Class:  Monoclonal antibodies, anti-CD52

Name: Alemtuzumab (Lemtrada®)

Frequency: 5 days of IV infusion year 1 and 3 days IV infusion year 2.

Mechanism of Action: Kills all cells expressing CD52 including B cells. Changes regulation of immune system.

Effectiveness: Compared to interferon, reduces relapses by over 50%, and MRI lesions by over 80%. Decreases brain atrophy 40%.

Possible Side Effects: Boxed warning* for serious (sometimes fatal) autoimmune conditions which occur in up to 40% such as immune thrombocytopenic purpura which is a bleeding disorder, life-threatening infusion reactions, heightened risk of malignancies. Infusion reactions (92%), rash (53%), lymphopenia (99.9%). Only available through REMS**. Approved by FDA for rescue use only.

Alemtuzumab, formerly called Campath but now known as Lemtrada, is an approved leukemia treatment (used for chronic lymphocytic leukemia (CLL), cutaneous T-cell lymphoma (CTCL) and T-cell lymphoma). Alemtuzumab is an antibody that significantly decreases the levels of multiple immune cells by binding to specific proteins on immune cells. In 2008, early tests at Cambridge University suggested that alemtuzumab might be useful in treating and even reversing the effects of MS. In June 2012, the makers of Lemtrada, Genzyme Corp., applied to the FDA and the European Medicines Agency (EMA) for approval of the therapy.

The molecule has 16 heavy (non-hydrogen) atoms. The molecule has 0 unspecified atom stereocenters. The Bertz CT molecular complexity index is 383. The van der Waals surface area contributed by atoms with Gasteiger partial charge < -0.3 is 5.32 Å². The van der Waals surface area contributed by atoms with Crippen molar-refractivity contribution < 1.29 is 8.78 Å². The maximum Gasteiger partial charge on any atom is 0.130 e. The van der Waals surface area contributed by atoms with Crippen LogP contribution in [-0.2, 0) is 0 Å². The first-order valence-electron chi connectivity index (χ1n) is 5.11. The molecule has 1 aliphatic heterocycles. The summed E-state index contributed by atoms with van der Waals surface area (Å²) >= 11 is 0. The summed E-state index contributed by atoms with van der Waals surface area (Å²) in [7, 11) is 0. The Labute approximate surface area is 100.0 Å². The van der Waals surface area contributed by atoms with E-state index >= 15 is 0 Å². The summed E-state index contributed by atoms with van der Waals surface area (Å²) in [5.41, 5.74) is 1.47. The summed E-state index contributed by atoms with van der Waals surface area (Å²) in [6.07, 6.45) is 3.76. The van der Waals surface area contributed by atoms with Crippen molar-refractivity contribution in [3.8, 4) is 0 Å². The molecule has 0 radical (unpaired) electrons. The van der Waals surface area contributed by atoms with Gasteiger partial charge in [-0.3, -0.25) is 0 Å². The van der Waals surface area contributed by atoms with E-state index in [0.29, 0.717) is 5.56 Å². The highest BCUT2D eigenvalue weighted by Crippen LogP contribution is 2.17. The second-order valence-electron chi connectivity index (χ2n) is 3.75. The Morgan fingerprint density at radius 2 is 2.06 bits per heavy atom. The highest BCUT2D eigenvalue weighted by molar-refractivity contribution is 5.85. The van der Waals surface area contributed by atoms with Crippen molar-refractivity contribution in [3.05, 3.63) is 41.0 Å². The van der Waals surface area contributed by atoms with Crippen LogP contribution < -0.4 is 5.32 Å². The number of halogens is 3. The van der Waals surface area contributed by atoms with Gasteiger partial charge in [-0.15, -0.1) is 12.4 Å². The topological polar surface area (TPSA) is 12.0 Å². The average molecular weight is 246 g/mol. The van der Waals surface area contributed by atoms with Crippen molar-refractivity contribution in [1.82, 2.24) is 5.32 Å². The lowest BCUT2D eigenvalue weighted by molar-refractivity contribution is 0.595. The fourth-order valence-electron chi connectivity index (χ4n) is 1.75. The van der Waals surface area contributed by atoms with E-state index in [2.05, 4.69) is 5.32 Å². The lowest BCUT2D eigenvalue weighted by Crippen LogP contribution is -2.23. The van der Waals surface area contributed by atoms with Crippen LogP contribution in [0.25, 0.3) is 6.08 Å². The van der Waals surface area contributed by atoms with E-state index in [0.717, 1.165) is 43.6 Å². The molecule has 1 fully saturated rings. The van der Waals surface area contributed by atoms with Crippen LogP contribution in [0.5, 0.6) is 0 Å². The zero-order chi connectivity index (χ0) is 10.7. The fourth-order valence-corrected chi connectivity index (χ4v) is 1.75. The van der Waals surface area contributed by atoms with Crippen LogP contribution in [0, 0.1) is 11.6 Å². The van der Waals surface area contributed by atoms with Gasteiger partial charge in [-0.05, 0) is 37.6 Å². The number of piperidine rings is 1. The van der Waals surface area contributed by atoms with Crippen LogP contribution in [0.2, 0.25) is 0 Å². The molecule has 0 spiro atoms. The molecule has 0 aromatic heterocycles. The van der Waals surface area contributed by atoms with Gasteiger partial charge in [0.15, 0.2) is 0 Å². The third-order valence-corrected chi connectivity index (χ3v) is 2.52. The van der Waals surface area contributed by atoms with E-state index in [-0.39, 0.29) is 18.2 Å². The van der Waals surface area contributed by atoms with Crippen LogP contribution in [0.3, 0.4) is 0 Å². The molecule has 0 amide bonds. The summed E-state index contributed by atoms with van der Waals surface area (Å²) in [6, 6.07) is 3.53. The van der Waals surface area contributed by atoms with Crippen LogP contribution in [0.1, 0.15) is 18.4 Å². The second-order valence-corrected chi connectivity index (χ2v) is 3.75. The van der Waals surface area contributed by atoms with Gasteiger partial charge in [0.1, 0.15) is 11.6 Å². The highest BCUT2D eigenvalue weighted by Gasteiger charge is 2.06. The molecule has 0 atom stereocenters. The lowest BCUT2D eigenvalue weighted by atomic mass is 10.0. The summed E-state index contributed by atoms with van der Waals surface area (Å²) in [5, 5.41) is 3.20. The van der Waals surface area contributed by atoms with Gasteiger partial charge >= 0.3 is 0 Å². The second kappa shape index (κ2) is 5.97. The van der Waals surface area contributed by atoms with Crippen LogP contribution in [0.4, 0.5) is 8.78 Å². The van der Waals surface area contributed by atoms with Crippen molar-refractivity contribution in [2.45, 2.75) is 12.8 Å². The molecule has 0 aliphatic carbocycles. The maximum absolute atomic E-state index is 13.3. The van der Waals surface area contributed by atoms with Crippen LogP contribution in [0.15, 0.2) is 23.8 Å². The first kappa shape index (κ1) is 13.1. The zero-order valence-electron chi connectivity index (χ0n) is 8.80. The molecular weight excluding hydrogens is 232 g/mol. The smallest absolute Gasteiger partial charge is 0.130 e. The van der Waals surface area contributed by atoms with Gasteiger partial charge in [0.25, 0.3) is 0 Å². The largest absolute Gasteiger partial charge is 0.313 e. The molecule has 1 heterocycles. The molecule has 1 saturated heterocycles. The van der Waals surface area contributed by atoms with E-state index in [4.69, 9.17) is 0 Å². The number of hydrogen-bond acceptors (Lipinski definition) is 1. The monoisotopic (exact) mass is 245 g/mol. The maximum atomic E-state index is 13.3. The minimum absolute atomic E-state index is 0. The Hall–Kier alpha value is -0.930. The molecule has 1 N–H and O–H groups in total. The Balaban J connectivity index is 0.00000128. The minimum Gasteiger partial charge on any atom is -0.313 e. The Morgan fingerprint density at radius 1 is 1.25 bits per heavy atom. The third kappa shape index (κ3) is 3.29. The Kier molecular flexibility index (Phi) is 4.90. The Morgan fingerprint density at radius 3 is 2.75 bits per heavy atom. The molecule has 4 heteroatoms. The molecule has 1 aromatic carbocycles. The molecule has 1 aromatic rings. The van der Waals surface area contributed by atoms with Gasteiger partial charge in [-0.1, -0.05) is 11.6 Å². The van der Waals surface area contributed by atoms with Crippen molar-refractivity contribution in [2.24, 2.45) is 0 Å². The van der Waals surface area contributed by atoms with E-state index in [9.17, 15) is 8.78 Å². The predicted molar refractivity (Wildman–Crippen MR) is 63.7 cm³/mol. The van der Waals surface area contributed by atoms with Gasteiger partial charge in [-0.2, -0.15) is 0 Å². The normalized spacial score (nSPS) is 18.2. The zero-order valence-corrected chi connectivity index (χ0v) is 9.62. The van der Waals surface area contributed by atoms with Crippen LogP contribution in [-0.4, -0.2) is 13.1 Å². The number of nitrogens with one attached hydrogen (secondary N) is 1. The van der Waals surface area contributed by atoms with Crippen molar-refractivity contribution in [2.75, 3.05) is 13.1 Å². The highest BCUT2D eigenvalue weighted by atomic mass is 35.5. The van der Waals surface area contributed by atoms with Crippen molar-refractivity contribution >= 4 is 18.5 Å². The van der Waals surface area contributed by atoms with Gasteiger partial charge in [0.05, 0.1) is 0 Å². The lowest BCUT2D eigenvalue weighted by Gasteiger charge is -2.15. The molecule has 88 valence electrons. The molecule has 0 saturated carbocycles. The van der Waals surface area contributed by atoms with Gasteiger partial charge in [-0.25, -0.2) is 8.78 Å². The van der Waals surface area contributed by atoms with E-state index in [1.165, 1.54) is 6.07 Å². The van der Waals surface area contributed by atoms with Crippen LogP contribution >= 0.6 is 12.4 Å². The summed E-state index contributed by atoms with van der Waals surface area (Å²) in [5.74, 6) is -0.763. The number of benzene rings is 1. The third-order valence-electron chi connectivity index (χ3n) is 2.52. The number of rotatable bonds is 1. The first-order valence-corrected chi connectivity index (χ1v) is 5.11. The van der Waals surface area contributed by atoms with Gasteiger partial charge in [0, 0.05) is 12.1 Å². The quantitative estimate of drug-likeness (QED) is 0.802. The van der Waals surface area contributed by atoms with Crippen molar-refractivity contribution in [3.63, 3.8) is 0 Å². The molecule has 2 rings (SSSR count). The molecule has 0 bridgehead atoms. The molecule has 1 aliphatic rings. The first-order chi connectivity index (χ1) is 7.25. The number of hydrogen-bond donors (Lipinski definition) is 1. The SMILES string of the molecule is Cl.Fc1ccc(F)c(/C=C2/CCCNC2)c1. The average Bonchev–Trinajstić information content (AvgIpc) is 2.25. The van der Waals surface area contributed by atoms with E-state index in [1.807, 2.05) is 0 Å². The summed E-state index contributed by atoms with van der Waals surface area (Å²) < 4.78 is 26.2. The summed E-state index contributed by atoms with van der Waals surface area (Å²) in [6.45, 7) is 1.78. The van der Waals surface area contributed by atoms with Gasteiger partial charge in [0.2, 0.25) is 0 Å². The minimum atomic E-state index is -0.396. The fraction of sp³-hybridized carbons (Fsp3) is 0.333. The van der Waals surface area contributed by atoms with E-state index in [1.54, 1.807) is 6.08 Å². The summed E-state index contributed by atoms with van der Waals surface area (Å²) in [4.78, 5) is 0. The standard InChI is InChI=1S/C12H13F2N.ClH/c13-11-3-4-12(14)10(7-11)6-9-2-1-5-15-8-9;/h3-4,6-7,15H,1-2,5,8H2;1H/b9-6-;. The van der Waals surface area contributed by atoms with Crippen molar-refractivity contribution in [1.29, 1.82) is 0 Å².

In 2011, Genzyme Corp. presented five-year follow-up data from its completed Phase II MS trial that continued to show durable reductions in relapse rate and sustained accumulation of disability four years after the majority of patients received their last course of the investigational compound alemtuzumab. The Phase II trial compared alemtuzumab to Rebif (interferon beta-1a) in early RRMS patients who had received no prior therapy. In the trial, alemtuzumab was given to patients in two or three annual cycles of not more than five days per cycle, while Rebif was given to patients three-times per week, every week for three years.

The five-year analysis of early RRMS patients from the trial found that patients taking once-yearly cycles of alemtuzumab reduced their risk of relapse by 72% and the risk of sustained accumulation of disability by 73% compared to patients treated with the active comparator Rebif. Further, the annualized relapse rate and disability risk measured from year three to four remained at the same low level observed in prior years of the study.

Study side effects included certain autoimmune diseases, such as thyroid disorders—seen in 25% of study participants—viral infections, and a serious blood-clotting disorder (idiopathic thrombocytopenic purpura, ITP). As a result, those who are treated with alemtuzumab must be monitored closely for these conditions.

Video recorded in 2015. Dr. Timothy Vollmer retired as Medical Director of the Rocky Mountain MS Center in 2021. 

* Boxed Warning: A black boxed warning is the FDA’s most stringent warning for drugs and medical devices on the market. Black box warnings, or boxed warnings, alert the public and health care providers to serious side effects, such as injury or death.

** REMS (Risk Evaluation and Mitigation Strategy): REMS is a drug safety program that the U.S. Food and Drug Administration (FDA) can require for certain medications with serious safety concerns to help ensure the benefits of the medication outweigh its risks.